Partially blind to get books with over sized letters

August 17th, 2008 - 5:51 pm ICT by IANS  

Chandigarh, Aug 17 (IANS) Special books having large-sized letters, free spectacles and magnifying glasses will be provided to partially blind students by the Chandigarh education department, an official said. “We have got the compact discs containing the whole matter of the books from NCERT (national council of educational research and training). Normally there is a font size of 12 or 14 in normal books. But we will print the books after increasing the font size to 48,” S.K. Setia, director of public instructions (education), Chandigarh, told IANS.

This is an initiative of the Sarva Shiksha Abhiyan project of Chandigarh and will cost the education department between Rs.200,000-Rs.300,000. It costs Rs.15 per page amounting to Rs.3,000 to 4,000 per book, said Setia.

“I have also written to NCERT to publish such books separately for special students as no one else is doing this. It will also help to reduce the cost of publication if they publish it in bulk.

“We have conducted a survey among the government school students of Chandigarh. In the survey we have identified 3,000 students who are partially blind or are suffering with very low vision.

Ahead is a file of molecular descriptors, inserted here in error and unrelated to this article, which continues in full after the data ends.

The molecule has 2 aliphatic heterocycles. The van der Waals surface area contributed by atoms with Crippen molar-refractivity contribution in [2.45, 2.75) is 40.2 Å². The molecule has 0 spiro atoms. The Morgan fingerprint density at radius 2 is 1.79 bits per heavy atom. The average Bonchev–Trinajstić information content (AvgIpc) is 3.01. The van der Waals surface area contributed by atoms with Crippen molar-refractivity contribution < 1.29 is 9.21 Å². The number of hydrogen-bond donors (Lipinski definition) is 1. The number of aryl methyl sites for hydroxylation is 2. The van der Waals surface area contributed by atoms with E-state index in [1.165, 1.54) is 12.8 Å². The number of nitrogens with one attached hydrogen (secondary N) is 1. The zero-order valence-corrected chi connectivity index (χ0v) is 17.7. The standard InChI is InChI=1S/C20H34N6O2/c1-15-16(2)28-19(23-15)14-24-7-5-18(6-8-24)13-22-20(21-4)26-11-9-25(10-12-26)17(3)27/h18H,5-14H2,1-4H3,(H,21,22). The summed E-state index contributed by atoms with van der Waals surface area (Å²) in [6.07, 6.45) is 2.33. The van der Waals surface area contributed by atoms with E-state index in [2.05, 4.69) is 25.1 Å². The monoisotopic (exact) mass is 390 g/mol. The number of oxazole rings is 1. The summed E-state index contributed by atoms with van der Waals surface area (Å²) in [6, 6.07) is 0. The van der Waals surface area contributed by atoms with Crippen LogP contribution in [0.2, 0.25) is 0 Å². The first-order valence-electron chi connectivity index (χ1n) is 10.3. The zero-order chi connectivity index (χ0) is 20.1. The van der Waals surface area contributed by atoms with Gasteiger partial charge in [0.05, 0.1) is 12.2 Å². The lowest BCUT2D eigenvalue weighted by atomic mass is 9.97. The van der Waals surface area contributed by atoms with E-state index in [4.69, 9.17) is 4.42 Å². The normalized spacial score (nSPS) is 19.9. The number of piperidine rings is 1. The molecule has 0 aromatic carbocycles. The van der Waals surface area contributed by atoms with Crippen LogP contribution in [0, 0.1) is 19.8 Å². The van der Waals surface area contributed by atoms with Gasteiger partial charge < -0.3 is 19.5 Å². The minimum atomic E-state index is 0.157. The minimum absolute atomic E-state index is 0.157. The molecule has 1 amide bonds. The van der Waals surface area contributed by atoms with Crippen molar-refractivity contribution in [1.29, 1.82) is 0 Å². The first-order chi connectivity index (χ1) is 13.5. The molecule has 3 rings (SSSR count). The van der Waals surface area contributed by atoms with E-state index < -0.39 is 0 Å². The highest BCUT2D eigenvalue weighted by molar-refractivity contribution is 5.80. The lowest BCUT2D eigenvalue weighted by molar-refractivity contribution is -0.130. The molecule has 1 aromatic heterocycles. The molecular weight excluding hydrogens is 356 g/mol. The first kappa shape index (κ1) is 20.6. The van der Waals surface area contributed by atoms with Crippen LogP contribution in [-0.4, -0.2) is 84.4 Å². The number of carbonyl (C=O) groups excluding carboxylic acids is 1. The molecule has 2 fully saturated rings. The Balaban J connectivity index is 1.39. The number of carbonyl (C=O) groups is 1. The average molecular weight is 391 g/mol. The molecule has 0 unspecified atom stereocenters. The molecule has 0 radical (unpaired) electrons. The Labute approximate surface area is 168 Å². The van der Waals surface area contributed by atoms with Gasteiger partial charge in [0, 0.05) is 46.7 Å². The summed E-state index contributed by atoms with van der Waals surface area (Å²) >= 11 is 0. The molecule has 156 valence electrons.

“We medically examined them to know the extent of visual impairment. Depending upon the needs, we have distributed spectacles and magnifying glasses to them,” said Setia.

“But still there are many students with severe vision problem who can not read properly. They are 40 in number and we will distribute all their curriculum books in larger fonts, free of cost to them,” said Preet Pal, project coordinator.

Schools will provide lockers to the students where they can keep their books and have to return them back after their final exams, added Preet Pal.

“Even in my school we have identified some students with very low vision. They cannot see the black board clearly in spite of sitting in the first row of the class. Such books will be of great help for both the students and teachers,” said Sunil Kumar, principal, government model senior secondary school, Sector 22.

“This step of the education department will certainly prove handy to bring the students with special needs into the mainstream. Many times they could not do well in studies as nobody pays heed to such problems,” he said.

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